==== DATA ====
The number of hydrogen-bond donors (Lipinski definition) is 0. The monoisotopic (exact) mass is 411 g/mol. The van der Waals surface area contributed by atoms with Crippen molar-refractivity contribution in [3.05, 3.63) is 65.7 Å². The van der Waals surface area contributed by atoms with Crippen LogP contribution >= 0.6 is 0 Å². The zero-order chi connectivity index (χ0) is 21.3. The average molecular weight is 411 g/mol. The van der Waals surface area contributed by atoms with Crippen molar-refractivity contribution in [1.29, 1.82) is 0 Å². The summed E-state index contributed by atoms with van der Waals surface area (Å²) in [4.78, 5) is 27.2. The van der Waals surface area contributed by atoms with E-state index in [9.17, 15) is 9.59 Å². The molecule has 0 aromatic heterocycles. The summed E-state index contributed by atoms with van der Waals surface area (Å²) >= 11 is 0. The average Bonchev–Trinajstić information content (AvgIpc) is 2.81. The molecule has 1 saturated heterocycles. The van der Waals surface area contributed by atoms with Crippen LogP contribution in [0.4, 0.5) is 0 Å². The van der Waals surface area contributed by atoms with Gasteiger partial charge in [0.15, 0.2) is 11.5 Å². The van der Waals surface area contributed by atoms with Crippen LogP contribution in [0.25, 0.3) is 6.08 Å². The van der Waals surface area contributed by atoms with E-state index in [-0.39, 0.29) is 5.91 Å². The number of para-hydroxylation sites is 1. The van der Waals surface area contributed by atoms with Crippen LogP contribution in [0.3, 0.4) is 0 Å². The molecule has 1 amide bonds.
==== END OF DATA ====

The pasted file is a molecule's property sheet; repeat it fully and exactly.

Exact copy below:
The number of hydrogen-bond donors (Lipinski definition) is 0. The monoisotopic (exact) mass is 411 g/mol. The van der Waals surface area contributed by atoms with Crippen molar-refractivity contribution in [3.05, 3.63) is 65.7 Å². The van der Waals surface area contributed by atoms with Crippen LogP contribution >= 0.6 is 0 Å². The zero-order chi connectivity index (χ0) is 21.3. The average molecular weight is 411 g/mol. The van der Waals surface area contributed by atoms with Crippen molar-refractivity contribution in [1.29, 1.82) is 0 Å². The summed E-state index contributed by atoms with van der Waals surface area (Å²) in [4.78, 5) is 27.2. The van der Waals surface area contributed by atoms with E-state index in [9.17, 15) is 9.59 Å². The molecule has 0 aromatic heterocycles. The summed E-state index contributed by atoms with van der Waals surface area (Å²) >= 11 is 0. The average Bonchev–Trinajstić information content (AvgIpc) is 2.81. The molecule has 1 saturated heterocycles. The van der Waals surface area contributed by atoms with Crippen LogP contribution in [0.4, 0.5) is 0 Å². The van der Waals surface area contributed by atoms with Gasteiger partial charge in [0.15, 0.2) is 11.5 Å². The van der Waals surface area contributed by atoms with Crippen LogP contribution in [0.25, 0.3) is 6.08 Å². The van der Waals surface area contributed by atoms with E-state index in [-0.39, 0.29) is 5.91 Å². The number of para-hydroxylation sites is 1. The van der Waals surface area contributed by atoms with Crippen LogP contribution in [0.3, 0.4) is 0 Å². The molecule has 1 amide bonds.